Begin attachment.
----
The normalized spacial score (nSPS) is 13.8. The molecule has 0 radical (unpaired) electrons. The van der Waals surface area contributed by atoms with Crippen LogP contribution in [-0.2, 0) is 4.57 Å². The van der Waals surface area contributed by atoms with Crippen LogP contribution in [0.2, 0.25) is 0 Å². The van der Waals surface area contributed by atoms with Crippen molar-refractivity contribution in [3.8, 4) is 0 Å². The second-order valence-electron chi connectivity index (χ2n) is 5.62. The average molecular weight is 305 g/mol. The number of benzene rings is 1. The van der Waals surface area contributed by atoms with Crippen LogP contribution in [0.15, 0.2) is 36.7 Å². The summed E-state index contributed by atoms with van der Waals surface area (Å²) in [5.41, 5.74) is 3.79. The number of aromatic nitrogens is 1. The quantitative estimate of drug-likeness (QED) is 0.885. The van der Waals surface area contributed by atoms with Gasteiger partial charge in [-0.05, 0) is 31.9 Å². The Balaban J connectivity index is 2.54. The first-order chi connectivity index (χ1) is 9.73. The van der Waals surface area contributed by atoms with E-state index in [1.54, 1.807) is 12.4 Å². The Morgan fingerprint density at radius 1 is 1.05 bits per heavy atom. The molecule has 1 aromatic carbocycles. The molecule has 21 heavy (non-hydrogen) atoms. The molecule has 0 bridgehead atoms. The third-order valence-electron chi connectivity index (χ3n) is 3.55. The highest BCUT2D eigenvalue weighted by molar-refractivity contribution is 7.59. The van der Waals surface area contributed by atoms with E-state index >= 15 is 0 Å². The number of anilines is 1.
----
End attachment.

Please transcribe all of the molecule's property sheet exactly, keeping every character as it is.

The normalized spacial score (nSPS) is 13.8. The molecule has 0 radical (unpaired) electrons. The van der Waals surface area contributed by atoms with Crippen LogP contribution in [-0.2, 0) is 4.57 Å². The van der Waals surface area contributed by atoms with Crippen LogP contribution in [0.2, 0.25) is 0 Å². The van der Waals surface area contributed by atoms with Crippen molar-refractivity contribution in [3.8, 4) is 0 Å². The second-order valence-electron chi connectivity index (χ2n) is 5.62. The average molecular weight is 305 g/mol. The number of benzene rings is 1. The van der Waals surface area contributed by atoms with Crippen LogP contribution in [0.15, 0.2) is 36.7 Å². The summed E-state index contributed by atoms with van der Waals surface area (Å²) in [5.41, 5.74) is 3.79. The number of aromatic nitrogens is 1. The quantitative estimate of drug-likeness (QED) is 0.885. The van der Waals surface area contributed by atoms with Gasteiger partial charge in [-0.05, 0) is 31.9 Å². The Balaban J connectivity index is 2.54. The first-order chi connectivity index (χ1) is 9.73. The van der Waals surface area contributed by atoms with E-state index in [1.54, 1.807) is 12.4 Å². The Morgan fingerprint density at radius 1 is 1.05 bits per heavy atom. The molecule has 1 aromatic carbocycles. The molecule has 21 heavy (non-hydrogen) atoms. The molecule has 0 bridgehead atoms. The third-order valence-electron chi connectivity index (χ3n) is 3.55. The highest BCUT2D eigenvalue weighted by molar-refractivity contribution is 7.59. The van der Waals surface area contributed by atoms with E-state index >= 15 is 0 Å². The number of anilines is 1.